The commission’s chairman, Matthew Goldstein, chancellor of the City University of New York, has promised to keep some distance from City Hall and engage in “extensive public outreach” before any proposals are made. His first effort was not encouraging. On very short notice, only about 100 people showed up for the commission’s only scheduled public hearing in Manhattan. One official rightly deemed the turnout as “disgraceful” for a city of opinionated people.
The abbreviated session further reinforced suspicions that the whole exercise is really aimed at getting a swift vote this year on term limits and nonpartisan elections. Term limits are a seductive but fundamentally undemocratic idea that can prematurely terminate the careers of some very good public servants. Voters should decide who gets thrown out of office and who stays longer on the job.
Nonpartisan elections are another lofty-sounding idea that create more problems than they solve. Political parties can keep good candidates from succeeding, but parties vet many more. Winners in nonpartisan elections often turn out to have only one real asset: loads of cash. Nonpartisan elections also could undermine New York’s model campaign financing laws.
There are other important issues that need to be addressed. The comptroller, not the public advocate, should assume the mayor’s duties if the mayor can no longer serve. The city’s land use system needs rethinking. Ways should be found to encourage more candidates to run for office and to increase voter turnout.
The last major charter revision was almost three years in the making. Slapping a few politically charged items on the ballot this fall is a recipe for mischief. The commission must do it right: aim for 2012.
Monday, April 12, 2010
Flashback to October 2008 : Groups See Ethics Violation In Mayor's Pledge to Lauder
By MICHAEL BARBARO
Published: October 10, 2008
Two civic groups said on Thursday that Mayor Michael R. Bloomberg violated the city's ethics laws when he pledged to put Ronald S. Lauder on a charter revision commission in exchange for his support for the mayor's third-term effort.
The groups, the New York Public Interest Research Group and Common Cause, made the charge in a complaint filed with the city's Conflicts of Interest Board.
Mr. Lauder, who underwrote the campaign in 1993 to create the city's two-term limit for elected officials, had posed a serious threat to Mr. Bloomberg's plans to legislatively allow a third term.
Mr. Lauder had vowed to oppose the mayor's plan to make a three-term limit permanent, until Wednesday, when Mr. Bloomberg promised to appoint him to a charter revision commission that could return the law to its original limit of two terms.
The civic groups contend that the deal violates a provision of the City Charter, which says that a mayor cannot ''use or attempt to use his or her position as a public servant to obtain any financial gain, contract, license, privilege or other private or personal advantage, direct or indirect, for the public servant.''
In their complaint, the groups said that ''we believe that Mayor Bloomberg has used his position in a prohibited manner to obtain personal advantage in a quid pro quo deal with Ronald Lauder.''
Mr. Lauder's support, they said, represents a ''a great gain, given Mr. Lauder's track record of spending millions to defend the current two-term limit.''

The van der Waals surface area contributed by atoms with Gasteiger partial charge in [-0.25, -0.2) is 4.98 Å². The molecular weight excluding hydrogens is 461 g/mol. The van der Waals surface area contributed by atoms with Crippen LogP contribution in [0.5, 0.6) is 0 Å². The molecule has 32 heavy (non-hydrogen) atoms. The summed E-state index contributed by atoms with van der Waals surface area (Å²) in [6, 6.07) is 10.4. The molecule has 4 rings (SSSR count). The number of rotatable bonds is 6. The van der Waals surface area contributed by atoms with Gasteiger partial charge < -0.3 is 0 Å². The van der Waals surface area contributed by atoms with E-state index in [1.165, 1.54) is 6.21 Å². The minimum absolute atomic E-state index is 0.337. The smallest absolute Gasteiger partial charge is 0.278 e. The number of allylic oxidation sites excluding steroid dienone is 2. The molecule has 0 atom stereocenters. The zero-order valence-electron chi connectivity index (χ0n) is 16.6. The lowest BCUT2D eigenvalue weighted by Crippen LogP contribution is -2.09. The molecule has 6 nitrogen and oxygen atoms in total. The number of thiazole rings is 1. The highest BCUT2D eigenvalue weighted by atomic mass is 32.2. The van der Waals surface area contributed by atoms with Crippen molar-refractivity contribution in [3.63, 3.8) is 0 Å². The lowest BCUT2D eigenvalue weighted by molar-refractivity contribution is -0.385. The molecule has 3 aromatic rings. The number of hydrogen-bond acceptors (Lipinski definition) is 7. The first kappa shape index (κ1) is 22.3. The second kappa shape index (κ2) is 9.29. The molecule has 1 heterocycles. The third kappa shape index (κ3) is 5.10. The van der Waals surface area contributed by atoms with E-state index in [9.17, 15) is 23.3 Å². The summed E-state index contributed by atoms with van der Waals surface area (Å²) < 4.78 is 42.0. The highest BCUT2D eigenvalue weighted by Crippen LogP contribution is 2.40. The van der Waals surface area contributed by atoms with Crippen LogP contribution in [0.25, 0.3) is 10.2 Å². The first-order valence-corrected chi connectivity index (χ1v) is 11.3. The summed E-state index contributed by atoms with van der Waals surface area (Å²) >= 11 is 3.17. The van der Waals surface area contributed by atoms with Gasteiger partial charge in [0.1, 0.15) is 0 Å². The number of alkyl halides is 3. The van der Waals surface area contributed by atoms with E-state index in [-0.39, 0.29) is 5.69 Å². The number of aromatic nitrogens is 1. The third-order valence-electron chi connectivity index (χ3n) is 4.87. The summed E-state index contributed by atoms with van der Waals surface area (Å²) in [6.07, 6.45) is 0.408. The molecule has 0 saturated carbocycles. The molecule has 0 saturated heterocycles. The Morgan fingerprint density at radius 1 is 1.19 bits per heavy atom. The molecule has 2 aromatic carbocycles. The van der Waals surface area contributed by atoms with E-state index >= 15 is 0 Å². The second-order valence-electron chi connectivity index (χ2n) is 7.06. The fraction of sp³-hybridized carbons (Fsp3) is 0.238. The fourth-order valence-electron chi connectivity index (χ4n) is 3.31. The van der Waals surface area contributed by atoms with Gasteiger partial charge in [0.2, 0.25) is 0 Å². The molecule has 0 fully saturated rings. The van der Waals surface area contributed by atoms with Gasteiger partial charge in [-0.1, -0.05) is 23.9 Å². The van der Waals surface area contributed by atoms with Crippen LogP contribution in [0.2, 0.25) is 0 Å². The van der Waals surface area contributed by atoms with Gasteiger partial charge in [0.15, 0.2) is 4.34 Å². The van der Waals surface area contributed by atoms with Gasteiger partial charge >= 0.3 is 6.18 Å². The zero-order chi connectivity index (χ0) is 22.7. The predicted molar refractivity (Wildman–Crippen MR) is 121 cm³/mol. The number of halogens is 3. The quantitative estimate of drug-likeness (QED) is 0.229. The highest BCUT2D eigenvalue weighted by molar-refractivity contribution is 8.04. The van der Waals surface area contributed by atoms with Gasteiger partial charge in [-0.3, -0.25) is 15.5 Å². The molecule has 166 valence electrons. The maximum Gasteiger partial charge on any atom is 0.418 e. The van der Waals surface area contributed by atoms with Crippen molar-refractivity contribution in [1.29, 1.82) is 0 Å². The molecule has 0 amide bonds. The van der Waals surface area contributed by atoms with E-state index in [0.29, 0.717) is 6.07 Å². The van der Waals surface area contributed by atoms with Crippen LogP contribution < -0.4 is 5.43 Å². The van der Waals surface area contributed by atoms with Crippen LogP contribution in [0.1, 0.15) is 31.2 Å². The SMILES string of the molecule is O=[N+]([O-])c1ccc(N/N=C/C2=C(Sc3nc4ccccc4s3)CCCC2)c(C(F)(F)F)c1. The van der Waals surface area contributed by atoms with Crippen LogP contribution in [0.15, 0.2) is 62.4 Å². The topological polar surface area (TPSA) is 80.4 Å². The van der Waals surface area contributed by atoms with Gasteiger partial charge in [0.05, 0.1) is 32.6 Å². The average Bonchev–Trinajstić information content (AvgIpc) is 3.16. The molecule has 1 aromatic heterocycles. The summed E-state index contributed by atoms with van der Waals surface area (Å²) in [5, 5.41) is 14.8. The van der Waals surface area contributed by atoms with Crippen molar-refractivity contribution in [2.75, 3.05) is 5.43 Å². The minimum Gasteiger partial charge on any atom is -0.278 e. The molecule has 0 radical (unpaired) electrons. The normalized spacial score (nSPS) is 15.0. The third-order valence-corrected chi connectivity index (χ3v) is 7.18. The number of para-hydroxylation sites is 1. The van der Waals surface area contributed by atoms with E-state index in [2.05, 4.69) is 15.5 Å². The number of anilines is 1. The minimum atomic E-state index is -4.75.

Jason Post, a spokesman for the mayor, said there was no conflict of interest. ''This is purely a publicity stunt by people who are distorting the intent of the conflicts law because they disagree with the mayor on a matter of public policy.'' He added: ''It's the first of what will likely be many headline-seeking activities to prevent the City Council from exercising its authority to change a local law.''
Gene Russianoff, a senior lawyer for the New York Public Interest Research Group, said that ''more and more, the mayor looks like just another politician desperate to do anything to save his government job.''
Two members of the City Council filed a separate complaint on Thursday with the Conflicts of Interest Board. The members, Bill de Blasio and Letitia James, contend that extending term limits would be self-dealing, since it would allow legislators to seek a third term in office.
Like the civic groups, the council members cited a city law that prohibits elected officials from using their positions for ''private or personal advantage.''
Friday, April 9, 2010
The US census nonsense us : St. Vincent's Hospital is closing before the 2010 Census can confirm that we really need it to stay open.
Count us down and out.
According to an exposé on NY1, "Mayor Michael Bloomberg says the city had been anticipating the closure of St. Vincent's Hospital, and that the New York City Fire Department is ready to take over the hospital's 13 ambulance tours as soon as it is needed."
Naturally, this is the same FDNY that the Mayor is trying to gut with his plans for disastrous layoffs, dangerous firehouse closings, and devastating budget cuts.
The closing of St. Vincent's Hospital is occurring during the 2010 Census. Meanwhile, back at the New York State census website, we are told propaganda on the FAQ page that analysis of the census would help determine whether our communities need more hospitals.
4. How does census information affect my community?
Census data is used to determine the need for social services, including community development block grants and other grant programs essential to many communities. Census information helps determine locations for schools, roads, hospitals, child-care and senior centers, and more.
Back to the NY1 exposé article, the importance of St. Vincent's Hospital on the community was analysed by these precious statistics : "St. Vincent's currently employs 3,500 people and averages 60,000 emergency room visits per year."
Sounds like the hospital is needed now, and is pretty vital to the community, now don't it ?